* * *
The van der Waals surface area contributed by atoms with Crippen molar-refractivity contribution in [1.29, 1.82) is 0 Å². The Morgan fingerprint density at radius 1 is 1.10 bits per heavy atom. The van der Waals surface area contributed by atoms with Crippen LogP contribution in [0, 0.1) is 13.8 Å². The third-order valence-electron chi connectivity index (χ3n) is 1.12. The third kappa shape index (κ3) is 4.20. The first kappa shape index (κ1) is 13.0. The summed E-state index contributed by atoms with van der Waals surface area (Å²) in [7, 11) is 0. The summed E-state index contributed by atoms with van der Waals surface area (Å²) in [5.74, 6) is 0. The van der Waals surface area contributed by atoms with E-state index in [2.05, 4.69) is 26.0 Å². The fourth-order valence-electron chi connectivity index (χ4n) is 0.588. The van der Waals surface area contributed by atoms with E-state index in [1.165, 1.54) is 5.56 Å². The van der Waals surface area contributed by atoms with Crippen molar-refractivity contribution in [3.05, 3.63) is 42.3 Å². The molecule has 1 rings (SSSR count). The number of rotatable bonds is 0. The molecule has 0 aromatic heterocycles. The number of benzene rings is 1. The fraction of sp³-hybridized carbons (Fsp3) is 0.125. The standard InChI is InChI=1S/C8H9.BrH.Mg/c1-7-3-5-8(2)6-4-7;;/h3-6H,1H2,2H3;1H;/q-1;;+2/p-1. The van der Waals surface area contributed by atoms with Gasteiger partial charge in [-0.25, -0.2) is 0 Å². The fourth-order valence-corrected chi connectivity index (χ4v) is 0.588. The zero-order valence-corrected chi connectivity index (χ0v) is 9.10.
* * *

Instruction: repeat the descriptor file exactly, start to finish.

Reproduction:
The van der Waals surface area contributed by atoms with Crippen molar-refractivity contribution in [1.29, 1.82) is 0 Å². The Morgan fingerprint density at radius 1 is 1.10 bits per heavy atom. The van der Waals surface area contributed by atoms with Crippen LogP contribution in [0, 0.1) is 13.8 Å². The third-order valence-electron chi connectivity index (χ3n) is 1.12. The third kappa shape index (κ3) is 4.20. The first kappa shape index (κ1) is 13.0. The summed E-state index contributed by atoms with van der Waals surface area (Å²) in [7, 11) is 0. The summed E-state index contributed by atoms with van der Waals surface area (Å²) in [5.74, 6) is 0. The van der Waals surface area contributed by atoms with E-state index in [2.05, 4.69) is 26.0 Å². The fourth-order valence-electron chi connectivity index (χ4n) is 0.588. The van der Waals surface area contributed by atoms with E-state index in [1.165, 1.54) is 5.56 Å². The van der Waals surface area contributed by atoms with Crippen molar-refractivity contribution in [3.05, 3.63) is 42.3 Å². The molecule has 1 rings (SSSR count). The number of rotatable bonds is 0. The molecule has 0 aromatic heterocycles. The number of benzene rings is 1. The fraction of sp³-hybridized carbons (Fsp3) is 0.125. The standard InChI is InChI=1S/C8H9.BrH.Mg/c1-7-3-5-8(2)6-4-7;;/h3-6H,1H2,2H3;1H;/q-1;;+2/p-1. The van der Waals surface area contributed by atoms with Gasteiger partial charge in [-0.25, -0.2) is 0 Å². The fourth-order valence-corrected chi connectivity index (χ4v) is 0.588. The zero-order valence-corrected chi connectivity index (χ0v) is 9.10.